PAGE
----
Veterinarians are broadly trained health professionals uniquely qualified to participate in biomedical research, having an understanding of health and disease at the organismal level with an appreciation of comparative biology1,2.The ?One Health? concept, integrating discoveries in both human and veterinary medicine, has received increased attention with new and emerging zoonoses, as well as increasingly common chronic conditions (e.g., cardiovascular disease and diabetes mellitus), and increased concerns with the effects of environmental and dietary toxins on fetal and early stages of development. As translational research with animal models continue to expand to approximately half of all current NIH research projects1, veterinarians, particularly those with research training, make increasingly valuable contributions to biomedical research.3 Reports by National Academy of Sciences National Research Council Committees concluded that there is a critical shortage of such veterinarians4,5. The Texas A&M University summer Veterinary Student Research Training Program (VMSRTP) is evolving and expanding during our next T35 renewal period. In addition to our previous goal to introduce veterinary students to the biomedical research environment to entice trainees to discover research as an exciting career option, we will now expand our program recruitment efforts to include veterinary students who have previous research experience. Providing these experienced students with a robust summer biomedical research experience with experienced federally funded mentors and enhanced training in responsible conduct of research methods and scientific communication skills will likely enhance their individual research successes, and further establish their interest and commitment to veterinary careers in biomedical research. In this competitive renewal, the program will be led by a new Program Director, a new Program Coordinator, a reconfigured Advisory Committee, and a more focused research mentor base with 27 experienced mentors with strong federal extramural biomedical funding. The summer program includes: 1) biomedical research in a mentor?s laboratory; (2) at least 12 hours formal training in responsible conduct of research; (3) weekly lunchtime (hour-long) training sessions in scientific communication via oral and poster presentations, abstract and manuscript preparation, as well as training in critical evaluation and presentation of primary journal articles; (4) oral research presentations in the annual CVM research symposium; and 5) research poster presentations at the National Veterinary Scholars Symposium. The program has exceptional institutional support and a broad array of state-of-the-art facilities, including preclinical GLP labs, a national biodefense lab, primate center, strong institutional collaborations, and a recently funded DHHS Biodefense vaccine center. A major obstacle to the efforts of academic institutions to produce more research veterinarians is the difficulty of providing adequate salary sources to introduce trainees to research. The training positions provided by this T35 would assist recruiting efforts, increase numbers of veterinarians in research, and help alleviate this national shortage.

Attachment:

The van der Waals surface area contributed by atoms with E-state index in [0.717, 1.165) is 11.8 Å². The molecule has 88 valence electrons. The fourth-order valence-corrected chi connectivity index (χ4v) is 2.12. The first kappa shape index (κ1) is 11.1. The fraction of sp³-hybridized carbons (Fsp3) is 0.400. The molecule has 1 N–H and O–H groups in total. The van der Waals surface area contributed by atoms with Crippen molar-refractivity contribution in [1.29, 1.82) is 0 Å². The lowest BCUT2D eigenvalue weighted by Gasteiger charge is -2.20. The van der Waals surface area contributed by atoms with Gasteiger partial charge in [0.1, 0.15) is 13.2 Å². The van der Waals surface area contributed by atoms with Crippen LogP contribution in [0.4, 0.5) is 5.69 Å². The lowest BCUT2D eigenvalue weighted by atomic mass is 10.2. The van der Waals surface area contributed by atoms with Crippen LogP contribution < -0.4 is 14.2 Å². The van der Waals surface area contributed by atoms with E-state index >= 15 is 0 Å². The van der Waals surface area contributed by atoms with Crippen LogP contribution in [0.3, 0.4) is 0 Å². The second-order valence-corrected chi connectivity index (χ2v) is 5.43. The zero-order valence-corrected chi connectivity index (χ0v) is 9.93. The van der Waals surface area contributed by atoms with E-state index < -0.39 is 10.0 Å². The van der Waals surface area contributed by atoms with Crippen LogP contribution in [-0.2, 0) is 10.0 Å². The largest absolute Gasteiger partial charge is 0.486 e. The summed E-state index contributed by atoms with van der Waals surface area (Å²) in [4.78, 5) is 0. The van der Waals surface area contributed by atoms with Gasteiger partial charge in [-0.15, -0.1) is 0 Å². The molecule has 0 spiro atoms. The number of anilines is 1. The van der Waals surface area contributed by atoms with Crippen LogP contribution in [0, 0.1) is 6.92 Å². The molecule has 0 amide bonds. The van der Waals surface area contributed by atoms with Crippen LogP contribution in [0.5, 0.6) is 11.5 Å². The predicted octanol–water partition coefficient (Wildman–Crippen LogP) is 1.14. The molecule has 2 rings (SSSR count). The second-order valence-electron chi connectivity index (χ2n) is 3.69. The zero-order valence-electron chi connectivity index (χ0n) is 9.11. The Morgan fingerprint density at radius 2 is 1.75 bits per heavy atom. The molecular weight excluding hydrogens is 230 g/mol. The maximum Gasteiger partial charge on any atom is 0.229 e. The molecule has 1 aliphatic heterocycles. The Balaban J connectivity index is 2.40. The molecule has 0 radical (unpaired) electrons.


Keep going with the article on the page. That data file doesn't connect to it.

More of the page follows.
This Veterinary Student Research Training program (VSRTP) at Texas A&M University addresses a critical national need for veterinarians in biomedical research. Veterinarians have a unique understanding of health and disease at the organismal level of a variety of animal species, and increased numbers of veterinarians in research would alleviate this national shortage. Our evolving T35 programmatic goal is to stimulate veterinary students to consider a veterinary career in biomedical research by providing them with rich, immersive summer training experiences under the direction of NIH-funded mentors in robust biomedical research programs. In this T35 renewal, we will both facilitate novice trainees to discover research as an exciting career option, as well as further develop the research and scientific communication skillsets of trainees with previous research experience and help to solidify their interest and commitment to a veterinary career in biomedical research.